FBI Stonewalling Congress on Kaseya Ransomware Investigation

By Ken Silva
Ken Silva
Ken Silva
Ken Silva covers national security issues for The Epoch Times. His reporting background also includes cybersecurity, crime and offshore finance – including three years as a reporter in the British Virgin Islands and two years in the Cayman Islands. Contact him at ken.silva@epochtimes.us
November 16, 2021 Updated: November 16, 2021

Lawmakers say they have received scant information from the FBI about a recent ransomware investigation, with top bureau officials offering few answers about decisions that cost U.S. businesses millions of dollars and produced questionable results.

During a Nov. 16 House Oversight and Reform Committee hearing on ransomware, the FBI was questioned about its handling of the July attack against U.S. IT company Kaseya—in which hackers from the ransomware group REvil exploited a vulnerability in Kaseya software to exfiltrate the data of some 1,500 U.S. businesses, schools, hospitals, and other entities.

In September, it was revealed that the FBI had obtained a decryption key in July that would have allowed the hundreds of victim entities to retrieve their data, but agents withheld the key because they didn’t want to tip off REvil about a major law enforcement operation they were planning.

The FBI never had a chance to execute its planned operation against REvil, as the group went offline in late July.

The FBI has come under scrutiny from Congress over its handling of the failed operation, which is said to have cost businesses millions of dollars because of the costs associated with retrieving their data. Some entities rebuilt their systems or retrieved backup copies of their data, while others temporarily closed during the incident.

However, the FBI has apparently been tight-lipped about the matter with Congress.

At the Nov. 16 House Oversight and Reform Committee meeting on ransomware, Rep. James Comer (R-Ky.), the panel’s ranking Republican, criticized the bureau for its lack of transparency about the issue.

“In September, the chairwoman and I asked [FBI] Director [Christopher] Wray for a briefing on the FBI’s decisions. We never received that briefing,” Comer said, directing his ire toward Bryan Vorndran, the assistant director of the FBI’s cyber division. “Please relay to Director Wray that when the Oversight Committee requests a briefing, we expect a briefing.”

Comer questioned Vorndran about the FBI’s decisions in the Kaseya investigation. Vorndran was tight-lipped, but suggested that agents wanted to test the decryption key to make sure it was safe and effective.

“Those decryptor keys were developed and coded by safe-harbored criminals,” he said. “We tested decryptor key in various environments so we could know that it’s not creating new vulnerabilities.”

Vorndran declined to answer Comer’s question about how much money the FBI may have cost businesses with its decision to withhold the decryptor key for weeks in July. Comer, in turn, criticized the FBI and other government bureaucracies for failing to take into account the economic damage their law enforcement operations can have against U.S. victims.

“We need to take into account the hundreds of millions of dollars the FBI is costing by refraining from [promptly providing REvil victims with the decryptor key],” Comer said.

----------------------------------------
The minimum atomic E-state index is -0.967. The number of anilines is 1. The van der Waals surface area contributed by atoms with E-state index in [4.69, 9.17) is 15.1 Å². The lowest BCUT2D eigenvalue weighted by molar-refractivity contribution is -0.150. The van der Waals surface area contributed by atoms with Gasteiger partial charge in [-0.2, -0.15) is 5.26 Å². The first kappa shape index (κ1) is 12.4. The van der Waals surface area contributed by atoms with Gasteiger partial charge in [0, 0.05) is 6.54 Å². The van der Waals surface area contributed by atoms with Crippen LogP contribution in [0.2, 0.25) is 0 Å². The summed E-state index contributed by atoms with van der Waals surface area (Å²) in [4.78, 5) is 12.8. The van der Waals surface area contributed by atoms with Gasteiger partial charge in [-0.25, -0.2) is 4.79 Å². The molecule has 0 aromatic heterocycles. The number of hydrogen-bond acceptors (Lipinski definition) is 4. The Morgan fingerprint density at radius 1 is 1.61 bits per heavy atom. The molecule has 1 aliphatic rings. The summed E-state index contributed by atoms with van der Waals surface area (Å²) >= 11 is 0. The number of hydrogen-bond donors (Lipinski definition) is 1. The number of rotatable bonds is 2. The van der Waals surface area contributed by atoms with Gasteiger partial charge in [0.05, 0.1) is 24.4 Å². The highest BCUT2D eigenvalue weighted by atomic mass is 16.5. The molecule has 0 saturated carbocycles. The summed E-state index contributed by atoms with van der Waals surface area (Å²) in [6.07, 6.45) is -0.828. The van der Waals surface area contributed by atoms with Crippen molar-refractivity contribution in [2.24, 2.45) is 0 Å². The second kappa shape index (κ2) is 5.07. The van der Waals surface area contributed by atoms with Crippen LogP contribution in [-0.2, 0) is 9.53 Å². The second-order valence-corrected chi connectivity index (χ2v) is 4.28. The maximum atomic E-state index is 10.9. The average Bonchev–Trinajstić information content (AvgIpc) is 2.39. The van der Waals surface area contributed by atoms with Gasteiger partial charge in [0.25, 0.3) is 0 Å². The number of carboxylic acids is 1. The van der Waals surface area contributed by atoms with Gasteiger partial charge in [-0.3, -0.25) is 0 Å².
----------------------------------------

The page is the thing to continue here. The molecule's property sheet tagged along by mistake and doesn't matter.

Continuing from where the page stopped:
The House Oversight and Reform Committee isn’t the only congressional body struggling for answers about the Kaseya attack. FBI Director Wray was similarly tight-lipped during a Senate Homeland Security Committee hearing in September.

Wray cited an ongoing investigation as to why he couldn’t say much about the matter. He also declined to identify other agencies involved in the response to the Kaseya attack.

“This committee deserves a full accounting of FBI cyber activities, including cyber activities,” Sen. Gary Peters (D-Mich.), the ranking Democrat of the panel, said at the hearing. “And I would hope you could commit to this committee to provide a complete briefing on this operation and others.”

While Wray was non-committal at the time, he said he’d do his best to see that the FBI provides “what information we can.” He said it would probably have to occur in a classified, closed-door hearing.

Meanwhile, the Department of Justice announced on Nov. 8 that it charged two REvil affiliates in relation to the Kaseya ransomware attack, and also retrieved $6 million in ransom payments. Ukrainian national Yaroslav Vasinskyi, 22, is being held in Poland pending U.S. extradition proceedings, while Russian national Yevgeniy Polyanin, 28, remains at large.

Authorities in Romania also arrested two alleged REvil partners on Nov. 4, and another REvil affiliate was taken into custody in Kuwait on the same day, officials said.

Wray and Attorney General Merrick Garland touted the arrests as a major victory for law enforcement and cooperation, although some have questioned the effect the arrests would have against ransomware gangs.

“If this were a drug bust, we’d say they got the street dealers—not the kingpins,” former NSA general counsel Stewart Baker said Nov. 15 on the Cyberlaw Podcast.

Ken Silva
Ken Silva covers national security issues for The Epoch Times. His reporting background also includes cybersecurity, crime and offshore finance – including three years as a reporter in the British Virgin Islands and two years in the Cayman Islands. Contact him at ken.silva@epochtimes.us